GAMES AND TOYS IN ANCIENT GREECE
Toy horse from the 10th century BC Excavated toys and include push carts, terra cotta tops, marbles, knucklebones, ivory counters, ivory dolls, dancing dolls with movable arms and castanets. Archaeologists have also found dice with the same number configurations as modern dice and a baby feeder inscribed with words "drink, don't drop." Monkeys and dogs were kept as pets, and a few lucky children even got to have pet cheetahs. [Source: "Greek and Roman Life" by Ian Jenkins from the British Museum,||]
Among the toys at the Coming of Age in Ancient Greece: Images of Childhood from The Classical Past exhibit were baby dolls and baby rattles in the shape of pigs. Kids seem to have been particularly fond of knuckbones made from the ankles of sheep and goats, They threw them like dice and carried them around in little pouch, John Oakley, a classics professor at the College of William and Mary told U.S. News and World Report, “they’re all over the place.” Girls were encouraged to juggle to improve their motor skills.
The word "marble" comes from the Greek marmaros , which means polished white agate. Marbles made from polished jasper and agate, dated at 1435 B.C., have been found in Crete. Yo yos are also believed to have been used in ancient Greece where they were made from wood, metal and terra cotta.
Children in ancient Egypt, Greece and Rome made hoops from dried and stripped grapevines and rolled them down the street with a rod. Rattles made with dried gourds filled with clay balls or pebbles were discovered in children's tombs dated at 1360 B.C. They were shaped like birds, pigs and bears. Rattles were also used in ancient rituals to scare off evil spirits. The earliest dolls were images and idols of gods. Playing with idols was considered sacrilegious so the first true dolls were model or ordinary people played with by children. Early females dolls had breasts and male dolls had penises.
Greeks and Romans had dolls with human hair and movable limbs that joined to hip, shoulder and knee sockets with pins. Most Greek dolls were females. The few male Roman dolls that have been found were mostly male soldiers fashioned from wax and clay. By the Christian era infant dolls were popular and children dressed painted dolls in miniature clothes and placed them in doll houses.
Gambling in Ancient Greece
Dolls from the 10th century BC According to Sophocles the Greeks invented dice during the siege of Troy. Plato claimed that God invented dice and gave specific credit to the Egyptian deity Theuth. Herodotus attributed the invention of dice to the Lydians, who he said introduced them during a time of famine so the masses could keep themselves entertained on days they were not allowed to eat. Another story attributes the game to the Greek hero Palamedes to keep his soldiers from getting bored during the Trojan war. Dice, identical to ones in use today, were found in Egyptian tombs dating back to 2000 B.C.
Dice were usually made of ivory or bone. Like modern dice the numbers were positioned so that the ones on opposite side always added up to seven: 1 and 6, 2 and 5 and 3 and 4.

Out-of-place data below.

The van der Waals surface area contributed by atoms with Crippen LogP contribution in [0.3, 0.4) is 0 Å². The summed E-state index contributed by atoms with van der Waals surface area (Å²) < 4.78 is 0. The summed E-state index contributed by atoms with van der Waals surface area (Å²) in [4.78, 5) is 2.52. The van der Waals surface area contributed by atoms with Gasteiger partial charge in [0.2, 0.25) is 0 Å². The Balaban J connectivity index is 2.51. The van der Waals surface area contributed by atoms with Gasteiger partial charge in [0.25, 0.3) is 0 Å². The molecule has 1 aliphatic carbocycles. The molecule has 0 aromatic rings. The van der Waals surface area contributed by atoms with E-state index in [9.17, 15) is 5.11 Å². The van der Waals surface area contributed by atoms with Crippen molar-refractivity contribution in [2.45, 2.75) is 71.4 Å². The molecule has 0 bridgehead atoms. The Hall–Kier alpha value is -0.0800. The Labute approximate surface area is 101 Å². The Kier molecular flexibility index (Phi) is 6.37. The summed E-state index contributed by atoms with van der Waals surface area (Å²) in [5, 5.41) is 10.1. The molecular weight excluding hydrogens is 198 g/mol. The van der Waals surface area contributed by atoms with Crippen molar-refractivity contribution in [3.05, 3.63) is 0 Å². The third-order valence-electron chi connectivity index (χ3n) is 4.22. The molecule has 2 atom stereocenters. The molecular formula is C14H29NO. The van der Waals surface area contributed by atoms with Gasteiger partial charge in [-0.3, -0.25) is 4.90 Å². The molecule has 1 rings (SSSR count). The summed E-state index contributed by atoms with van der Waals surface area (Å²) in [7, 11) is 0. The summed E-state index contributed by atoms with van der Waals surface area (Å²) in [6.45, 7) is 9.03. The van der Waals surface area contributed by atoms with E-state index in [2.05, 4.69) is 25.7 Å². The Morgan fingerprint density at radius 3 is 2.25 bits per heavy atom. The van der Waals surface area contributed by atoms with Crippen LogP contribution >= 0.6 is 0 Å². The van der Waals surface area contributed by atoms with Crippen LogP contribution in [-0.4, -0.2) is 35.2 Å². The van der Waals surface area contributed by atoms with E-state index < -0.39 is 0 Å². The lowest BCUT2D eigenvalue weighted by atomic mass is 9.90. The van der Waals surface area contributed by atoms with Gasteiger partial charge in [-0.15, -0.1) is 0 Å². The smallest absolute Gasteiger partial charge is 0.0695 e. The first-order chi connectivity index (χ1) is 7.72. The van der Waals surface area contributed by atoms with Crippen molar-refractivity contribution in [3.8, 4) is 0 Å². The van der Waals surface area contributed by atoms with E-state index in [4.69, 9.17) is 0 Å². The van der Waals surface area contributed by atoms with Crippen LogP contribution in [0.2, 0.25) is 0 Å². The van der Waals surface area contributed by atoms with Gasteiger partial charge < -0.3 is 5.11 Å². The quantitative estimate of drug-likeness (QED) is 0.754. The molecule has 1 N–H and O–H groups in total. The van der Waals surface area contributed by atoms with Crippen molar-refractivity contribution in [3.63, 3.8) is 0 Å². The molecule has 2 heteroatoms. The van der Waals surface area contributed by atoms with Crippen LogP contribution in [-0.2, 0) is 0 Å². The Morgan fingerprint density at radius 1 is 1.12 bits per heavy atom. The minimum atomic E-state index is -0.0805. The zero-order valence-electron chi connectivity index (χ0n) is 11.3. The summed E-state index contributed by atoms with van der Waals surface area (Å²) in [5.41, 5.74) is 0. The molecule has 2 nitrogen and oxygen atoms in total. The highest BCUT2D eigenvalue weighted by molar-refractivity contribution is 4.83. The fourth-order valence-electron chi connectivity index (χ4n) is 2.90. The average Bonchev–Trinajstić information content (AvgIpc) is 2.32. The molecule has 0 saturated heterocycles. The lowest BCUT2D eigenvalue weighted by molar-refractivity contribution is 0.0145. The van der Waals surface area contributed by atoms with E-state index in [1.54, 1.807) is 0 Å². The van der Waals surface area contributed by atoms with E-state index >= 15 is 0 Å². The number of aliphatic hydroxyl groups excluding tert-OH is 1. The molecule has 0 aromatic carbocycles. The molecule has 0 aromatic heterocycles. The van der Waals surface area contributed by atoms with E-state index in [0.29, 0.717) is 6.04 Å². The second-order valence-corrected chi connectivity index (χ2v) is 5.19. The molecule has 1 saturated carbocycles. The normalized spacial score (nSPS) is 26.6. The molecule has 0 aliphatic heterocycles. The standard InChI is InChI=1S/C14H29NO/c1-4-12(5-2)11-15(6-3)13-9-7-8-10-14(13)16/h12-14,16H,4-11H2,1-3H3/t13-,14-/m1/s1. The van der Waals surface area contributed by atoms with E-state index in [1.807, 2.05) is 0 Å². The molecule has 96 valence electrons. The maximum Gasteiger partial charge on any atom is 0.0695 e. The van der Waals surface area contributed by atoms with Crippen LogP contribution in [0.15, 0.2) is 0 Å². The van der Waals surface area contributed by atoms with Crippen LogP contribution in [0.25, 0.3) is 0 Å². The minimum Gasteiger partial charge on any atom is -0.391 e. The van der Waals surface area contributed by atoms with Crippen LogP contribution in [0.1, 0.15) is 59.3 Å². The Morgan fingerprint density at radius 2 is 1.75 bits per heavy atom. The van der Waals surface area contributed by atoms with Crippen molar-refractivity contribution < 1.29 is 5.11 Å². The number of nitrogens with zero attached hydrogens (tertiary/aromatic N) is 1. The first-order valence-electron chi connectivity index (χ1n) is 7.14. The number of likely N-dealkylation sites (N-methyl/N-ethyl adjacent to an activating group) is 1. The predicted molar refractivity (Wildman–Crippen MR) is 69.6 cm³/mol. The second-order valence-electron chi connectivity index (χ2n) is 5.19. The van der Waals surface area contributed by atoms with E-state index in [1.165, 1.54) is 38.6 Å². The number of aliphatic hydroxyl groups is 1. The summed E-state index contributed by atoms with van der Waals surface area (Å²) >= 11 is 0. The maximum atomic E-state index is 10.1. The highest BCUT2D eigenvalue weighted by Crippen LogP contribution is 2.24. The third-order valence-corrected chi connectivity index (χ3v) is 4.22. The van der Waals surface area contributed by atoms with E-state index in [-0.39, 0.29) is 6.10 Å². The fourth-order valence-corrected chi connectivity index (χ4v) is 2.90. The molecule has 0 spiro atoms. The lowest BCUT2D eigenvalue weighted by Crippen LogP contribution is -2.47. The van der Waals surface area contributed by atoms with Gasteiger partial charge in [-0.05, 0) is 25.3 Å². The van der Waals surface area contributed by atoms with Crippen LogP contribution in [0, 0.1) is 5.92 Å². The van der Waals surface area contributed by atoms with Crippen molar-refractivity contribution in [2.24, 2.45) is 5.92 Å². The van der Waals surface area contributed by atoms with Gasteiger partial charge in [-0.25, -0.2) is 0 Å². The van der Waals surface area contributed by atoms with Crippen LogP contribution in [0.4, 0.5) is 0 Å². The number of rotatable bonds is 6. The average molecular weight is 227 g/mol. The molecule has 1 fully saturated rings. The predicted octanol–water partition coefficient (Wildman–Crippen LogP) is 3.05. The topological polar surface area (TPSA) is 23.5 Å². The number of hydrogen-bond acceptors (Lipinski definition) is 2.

Dice, identical to ones in use today, were found in Egyptian tombs dating back to 2000 B.C. Almost all the ancient civilizations used dice, which developed from astragali---six sided bones, with four flat sides, that came from the ankle bones of hoofed animals. Astragali were used in board games by Egyptians, possibly as early as 3500 B.C. The bones from sheep were most commonly used. Those from antelope were particularly prized.
The Romans loved games of chance and were particularly fond of dice and liked to throw pairs of them from a cup. Dice have been found at Pompeii and Herculaneum. Some scholars even said the dice were loaded (dice that weighted on one side so that a certain number is more likely to appear) but offered little evidence to back up the claim. The Romans believed dice were invented by the goddess Fortuna.
The Roman emperors Augustus, Domitian, Commodus, Caligula and Claudius were all big fans of dice. Claudius even wrote a treatise on how to be a top player and is said to have wagered 400,000 sesterces on a single roll of the dice ( the annual salary of a soldier was around 1,200 sesterces). He also reportedly had a special board built into his chariot that allowed him to play dice and other games even on the bumpiest of roads. The politician Seneca said that his gambling was such a vice that deserved to rot in a hell where he would eternally pick up dice and place them in a cup that has no bottom.
Ancient Greek Pets
5th century BC monkey figurine The ancient Greeks and Romans possessed hounds that hunted using scent. The Greeks used mastiff-like dogs to track lions in Africa. In 350 B.C., Aristotle described three kinds of dogs, including swift Laconians used to chase and kill rabbits and deer.
Dogs in ancient Greece were not fed. They were expected to catch their meals. The Romans fed their dogs. A burial site in Athens has revealed a dog buried with a leather collar.
Homer wrote about dogs: “As they were talking, a dog that had been lying asleep raised his head and pricked up his ears. This was Argos, whom Odysseus had bred before setting out for Troy....As soon as he saw Odysseus standing there, he dropped his ears and wagged his tail, but he could not get close up to his master [and] Argos passed into the darkness of death, now that he had seen his master once more after 20 years.” [Odyssey, Book 17]